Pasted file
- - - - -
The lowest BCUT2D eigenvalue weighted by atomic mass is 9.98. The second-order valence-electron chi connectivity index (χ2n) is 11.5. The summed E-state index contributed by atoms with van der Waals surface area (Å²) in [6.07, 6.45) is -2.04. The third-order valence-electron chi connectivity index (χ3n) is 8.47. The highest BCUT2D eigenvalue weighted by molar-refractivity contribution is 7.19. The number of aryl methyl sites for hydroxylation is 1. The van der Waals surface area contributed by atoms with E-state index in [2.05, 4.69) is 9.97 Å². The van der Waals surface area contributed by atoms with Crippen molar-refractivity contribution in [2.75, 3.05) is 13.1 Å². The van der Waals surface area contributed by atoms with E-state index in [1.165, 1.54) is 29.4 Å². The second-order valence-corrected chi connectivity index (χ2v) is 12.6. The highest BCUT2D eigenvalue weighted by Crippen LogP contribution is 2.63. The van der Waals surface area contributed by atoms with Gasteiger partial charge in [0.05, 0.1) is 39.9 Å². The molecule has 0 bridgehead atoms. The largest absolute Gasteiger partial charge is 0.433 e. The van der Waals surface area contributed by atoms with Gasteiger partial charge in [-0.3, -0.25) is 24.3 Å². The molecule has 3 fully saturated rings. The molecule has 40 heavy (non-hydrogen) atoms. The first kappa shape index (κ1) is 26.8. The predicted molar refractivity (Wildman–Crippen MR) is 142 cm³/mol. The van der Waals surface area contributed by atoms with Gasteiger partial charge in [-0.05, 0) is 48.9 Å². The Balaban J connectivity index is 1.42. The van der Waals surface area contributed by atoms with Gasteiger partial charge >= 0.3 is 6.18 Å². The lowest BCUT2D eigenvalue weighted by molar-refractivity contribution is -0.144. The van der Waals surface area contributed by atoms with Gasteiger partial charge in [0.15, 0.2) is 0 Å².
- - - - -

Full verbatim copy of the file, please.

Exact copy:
The lowest BCUT2D eigenvalue weighted by atomic mass is 9.98. The second-order valence-electron chi connectivity index (χ2n) is 11.5. The summed E-state index contributed by atoms with van der Waals surface area (Å²) in [6.07, 6.45) is -2.04. The third-order valence-electron chi connectivity index (χ3n) is 8.47. The highest BCUT2D eigenvalue weighted by molar-refractivity contribution is 7.19. The number of aryl methyl sites for hydroxylation is 1. The van der Waals surface area contributed by atoms with E-state index in [2.05, 4.69) is 9.97 Å². The van der Waals surface area contributed by atoms with Crippen molar-refractivity contribution in [2.75, 3.05) is 13.1 Å². The van der Waals surface area contributed by atoms with E-state index in [1.165, 1.54) is 29.4 Å². The second-order valence-corrected chi connectivity index (χ2v) is 12.6. The highest BCUT2D eigenvalue weighted by Crippen LogP contribution is 2.63. The van der Waals surface area contributed by atoms with Gasteiger partial charge in [0.05, 0.1) is 39.9 Å². The molecule has 0 bridgehead atoms. The largest absolute Gasteiger partial charge is 0.433 e. The van der Waals surface area contributed by atoms with Gasteiger partial charge in [-0.3, -0.25) is 24.3 Å². The molecule has 3 fully saturated rings. The molecule has 40 heavy (non-hydrogen) atoms. The first kappa shape index (κ1) is 26.8. The predicted molar refractivity (Wildman–Crippen MR) is 142 cm³/mol. The van der Waals surface area contributed by atoms with Gasteiger partial charge in [-0.05, 0) is 48.9 Å². The Balaban J connectivity index is 1.42. The van der Waals surface area contributed by atoms with Gasteiger partial charge >= 0.3 is 6.18 Å². The lowest BCUT2D eigenvalue weighted by molar-refractivity contribution is -0.144. The van der Waals surface area contributed by atoms with Gasteiger partial charge in [0.15, 0.2) is 0 Å².